It literally wouldn’t hurt to try. Most patients barely feel the insertion of the extremely fine needles involved in acupuncture, and, after the needles are in place, patients typically feel only a slight, if any, pressure sensation.

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The Great American Smokeout: Make It the Event of a Lifetime

Posted by Brigham and Women's Hospital November 6, 2012

The American Cancer Society’s (ACS) 37th Great American Smokeout will take place on November 15, 2012, and Brigham and Women’s Hospital is joining the ACS in encouraging smokers to use that date as a launching point for developing a plan to quit – or to plan ahead to go cold turkey on that very day.

The reasons for quitting are numerous, but the benefit to your lungs is the most significant.

Not only is lung cancer the leading cause of cancer death in both U.S. men and women, but it is also one of the most preventable kinds of cancer. At least four out of five cases of lung cancer are associated with cigarette smoking, making tobacco use the single largest preventable cause of disease and premature death in the U.S.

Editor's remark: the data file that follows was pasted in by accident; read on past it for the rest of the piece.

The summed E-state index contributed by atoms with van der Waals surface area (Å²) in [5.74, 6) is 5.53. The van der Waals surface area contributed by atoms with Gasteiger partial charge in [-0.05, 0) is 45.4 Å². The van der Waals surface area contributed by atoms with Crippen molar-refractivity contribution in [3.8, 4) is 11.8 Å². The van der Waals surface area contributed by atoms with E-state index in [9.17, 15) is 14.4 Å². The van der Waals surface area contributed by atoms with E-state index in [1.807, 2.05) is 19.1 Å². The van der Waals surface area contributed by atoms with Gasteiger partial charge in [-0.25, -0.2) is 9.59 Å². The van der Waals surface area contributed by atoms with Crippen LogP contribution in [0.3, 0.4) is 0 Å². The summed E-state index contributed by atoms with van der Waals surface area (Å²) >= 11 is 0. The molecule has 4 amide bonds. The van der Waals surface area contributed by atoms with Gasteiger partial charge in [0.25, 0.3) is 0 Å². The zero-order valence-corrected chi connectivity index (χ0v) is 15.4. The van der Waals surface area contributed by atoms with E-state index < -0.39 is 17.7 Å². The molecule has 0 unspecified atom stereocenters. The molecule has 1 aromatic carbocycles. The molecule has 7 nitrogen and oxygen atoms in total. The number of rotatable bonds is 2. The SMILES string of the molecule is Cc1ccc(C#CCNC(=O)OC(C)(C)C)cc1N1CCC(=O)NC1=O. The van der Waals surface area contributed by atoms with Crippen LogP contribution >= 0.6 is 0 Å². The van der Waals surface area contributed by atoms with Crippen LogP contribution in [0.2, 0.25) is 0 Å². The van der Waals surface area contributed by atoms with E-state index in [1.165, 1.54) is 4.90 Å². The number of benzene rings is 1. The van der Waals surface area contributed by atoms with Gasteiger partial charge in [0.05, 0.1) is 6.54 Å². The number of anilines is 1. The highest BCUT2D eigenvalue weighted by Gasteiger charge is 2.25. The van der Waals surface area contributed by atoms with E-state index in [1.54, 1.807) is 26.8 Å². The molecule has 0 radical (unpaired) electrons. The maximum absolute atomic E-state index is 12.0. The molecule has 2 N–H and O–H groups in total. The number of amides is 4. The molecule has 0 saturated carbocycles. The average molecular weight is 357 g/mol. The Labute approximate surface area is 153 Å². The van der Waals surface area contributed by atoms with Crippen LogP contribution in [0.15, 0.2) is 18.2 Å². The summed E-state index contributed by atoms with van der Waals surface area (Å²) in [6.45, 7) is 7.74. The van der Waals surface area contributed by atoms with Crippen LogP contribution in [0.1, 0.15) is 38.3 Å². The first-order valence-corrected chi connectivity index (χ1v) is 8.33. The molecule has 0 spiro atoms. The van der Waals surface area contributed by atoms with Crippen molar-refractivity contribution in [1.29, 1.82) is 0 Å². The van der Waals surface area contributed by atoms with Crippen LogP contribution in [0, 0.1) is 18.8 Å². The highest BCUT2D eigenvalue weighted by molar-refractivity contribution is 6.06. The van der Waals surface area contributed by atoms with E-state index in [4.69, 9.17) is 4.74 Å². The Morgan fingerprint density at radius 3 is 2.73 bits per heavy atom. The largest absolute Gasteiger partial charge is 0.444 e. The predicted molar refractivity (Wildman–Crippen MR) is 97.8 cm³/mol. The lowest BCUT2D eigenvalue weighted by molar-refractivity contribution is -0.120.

Despite these statistics, more than 45 million Americans continue to smoke cigarettes. However, it is estimated that more than half of these smokers also tried to quit for at least one day in the past year, demonstrating that just as the benefits of quitting are obvious, so are the difficulties of trying to kick the habit for good.